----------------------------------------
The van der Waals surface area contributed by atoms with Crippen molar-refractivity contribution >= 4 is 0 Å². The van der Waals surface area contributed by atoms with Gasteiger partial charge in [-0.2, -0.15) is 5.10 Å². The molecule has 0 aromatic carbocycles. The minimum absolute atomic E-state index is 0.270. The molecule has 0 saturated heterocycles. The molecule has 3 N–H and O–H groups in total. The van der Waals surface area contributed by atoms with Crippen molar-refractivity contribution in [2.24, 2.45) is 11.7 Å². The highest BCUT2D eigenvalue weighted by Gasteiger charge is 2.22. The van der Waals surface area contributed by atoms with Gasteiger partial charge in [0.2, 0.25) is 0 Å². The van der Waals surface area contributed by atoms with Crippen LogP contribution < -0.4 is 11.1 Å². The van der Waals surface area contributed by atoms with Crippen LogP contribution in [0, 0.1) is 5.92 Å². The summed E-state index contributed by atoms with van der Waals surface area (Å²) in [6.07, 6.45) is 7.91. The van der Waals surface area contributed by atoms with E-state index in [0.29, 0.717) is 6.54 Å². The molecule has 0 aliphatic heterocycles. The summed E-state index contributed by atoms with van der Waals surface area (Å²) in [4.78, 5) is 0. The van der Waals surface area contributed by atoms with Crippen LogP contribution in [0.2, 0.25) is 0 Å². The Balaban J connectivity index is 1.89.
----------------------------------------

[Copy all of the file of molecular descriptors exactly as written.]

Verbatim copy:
The van der Waals surface area contributed by atoms with Crippen molar-refractivity contribution >= 4 is 0 Å². The van der Waals surface area contributed by atoms with Gasteiger partial charge in [-0.2, -0.15) is 5.10 Å². The molecule has 0 aromatic carbocycles. The minimum absolute atomic E-state index is 0.270. The molecule has 0 saturated heterocycles. The molecule has 3 N–H and O–H groups in total. The van der Waals surface area contributed by atoms with Crippen molar-refractivity contribution in [2.24, 2.45) is 11.7 Å². The highest BCUT2D eigenvalue weighted by Gasteiger charge is 2.22. The van der Waals surface area contributed by atoms with Gasteiger partial charge in [0.2, 0.25) is 0 Å². The van der Waals surface area contributed by atoms with Crippen LogP contribution < -0.4 is 11.1 Å². The van der Waals surface area contributed by atoms with Crippen LogP contribution in [0, 0.1) is 5.92 Å². The summed E-state index contributed by atoms with van der Waals surface area (Å²) in [6.07, 6.45) is 7.91. The van der Waals surface area contributed by atoms with E-state index in [0.29, 0.717) is 6.54 Å². The molecule has 0 aliphatic heterocycles. The summed E-state index contributed by atoms with van der Waals surface area (Å²) in [4.78, 5) is 0. The van der Waals surface area contributed by atoms with Crippen LogP contribution in [0.2, 0.25) is 0 Å². The Balaban J connectivity index is 1.89.